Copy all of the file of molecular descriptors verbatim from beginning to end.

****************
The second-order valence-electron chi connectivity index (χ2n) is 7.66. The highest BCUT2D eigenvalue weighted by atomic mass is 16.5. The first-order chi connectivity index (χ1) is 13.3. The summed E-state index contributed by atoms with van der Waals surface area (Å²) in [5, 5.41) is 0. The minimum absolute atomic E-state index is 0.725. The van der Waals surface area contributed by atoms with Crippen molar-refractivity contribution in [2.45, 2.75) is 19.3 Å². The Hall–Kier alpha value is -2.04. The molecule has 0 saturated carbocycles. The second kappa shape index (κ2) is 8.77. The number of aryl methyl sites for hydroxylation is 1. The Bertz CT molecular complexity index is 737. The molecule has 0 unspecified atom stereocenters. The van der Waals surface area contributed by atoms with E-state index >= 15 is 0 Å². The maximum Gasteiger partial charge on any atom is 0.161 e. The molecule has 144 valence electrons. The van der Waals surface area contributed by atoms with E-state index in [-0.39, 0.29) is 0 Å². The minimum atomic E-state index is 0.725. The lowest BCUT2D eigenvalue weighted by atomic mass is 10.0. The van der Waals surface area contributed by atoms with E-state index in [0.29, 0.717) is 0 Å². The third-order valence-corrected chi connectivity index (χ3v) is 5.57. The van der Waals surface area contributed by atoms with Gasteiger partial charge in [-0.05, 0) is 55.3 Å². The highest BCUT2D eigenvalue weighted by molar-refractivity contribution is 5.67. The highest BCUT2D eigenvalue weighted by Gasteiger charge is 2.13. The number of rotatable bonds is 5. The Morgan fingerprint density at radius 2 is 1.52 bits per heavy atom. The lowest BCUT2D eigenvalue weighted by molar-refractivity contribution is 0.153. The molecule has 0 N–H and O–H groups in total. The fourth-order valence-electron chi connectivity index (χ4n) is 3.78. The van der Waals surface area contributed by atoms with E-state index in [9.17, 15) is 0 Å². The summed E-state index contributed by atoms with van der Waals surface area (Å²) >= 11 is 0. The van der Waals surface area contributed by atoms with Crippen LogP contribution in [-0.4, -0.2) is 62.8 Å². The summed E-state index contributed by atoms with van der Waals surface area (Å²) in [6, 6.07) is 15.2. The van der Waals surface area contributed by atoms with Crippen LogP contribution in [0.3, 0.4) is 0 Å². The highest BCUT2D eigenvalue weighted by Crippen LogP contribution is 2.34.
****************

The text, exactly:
The second-order valence-electron chi connectivity index (χ2n) is 7.66. The highest BCUT2D eigenvalue weighted by atomic mass is 16.5. The first-order chi connectivity index (χ1) is 13.3. The summed E-state index contributed by atoms with van der Waals surface area (Å²) in [5, 5.41) is 0. The minimum absolute atomic E-state index is 0.725. The van der Waals surface area contributed by atoms with Crippen molar-refractivity contribution in [2.45, 2.75) is 19.3 Å². The Hall–Kier alpha value is -2.04. The molecule has 0 saturated carbocycles. The second kappa shape index (κ2) is 8.77. The number of aryl methyl sites for hydroxylation is 1. The Bertz CT molecular complexity index is 737. The molecule has 0 unspecified atom stereocenters. The van der Waals surface area contributed by atoms with E-state index >= 15 is 0 Å². The maximum Gasteiger partial charge on any atom is 0.161 e. The molecule has 144 valence electrons. The van der Waals surface area contributed by atoms with E-state index in [-0.39, 0.29) is 0 Å². The minimum atomic E-state index is 0.725. The lowest BCUT2D eigenvalue weighted by atomic mass is 10.0. The van der Waals surface area contributed by atoms with E-state index in [0.29, 0.717) is 0 Å². The third-order valence-corrected chi connectivity index (χ3v) is 5.57. The van der Waals surface area contributed by atoms with Gasteiger partial charge in [-0.05, 0) is 55.3 Å². The highest BCUT2D eigenvalue weighted by molar-refractivity contribution is 5.67. The highest BCUT2D eigenvalue weighted by Gasteiger charge is 2.13. The number of rotatable bonds is 5. The Morgan fingerprint density at radius 2 is 1.52 bits per heavy atom. The lowest BCUT2D eigenvalue weighted by molar-refractivity contribution is 0.153. The molecule has 0 N–H and O–H groups in total. The fourth-order valence-electron chi connectivity index (χ4n) is 3.78. The van der Waals surface area contributed by atoms with E-state index in [9.17, 15) is 0 Å². The summed E-state index contributed by atoms with van der Waals surface area (Å²) >= 11 is 0. The van der Waals surface area contributed by atoms with Crippen LogP contribution in [-0.4, -0.2) is 62.8 Å². The summed E-state index contributed by atoms with van der Waals surface area (Å²) in [6, 6.07) is 15.2. The van der Waals surface area contributed by atoms with Crippen LogP contribution in [0.3, 0.4) is 0 Å². The highest BCUT2D eigenvalue weighted by Crippen LogP contribution is 2.34.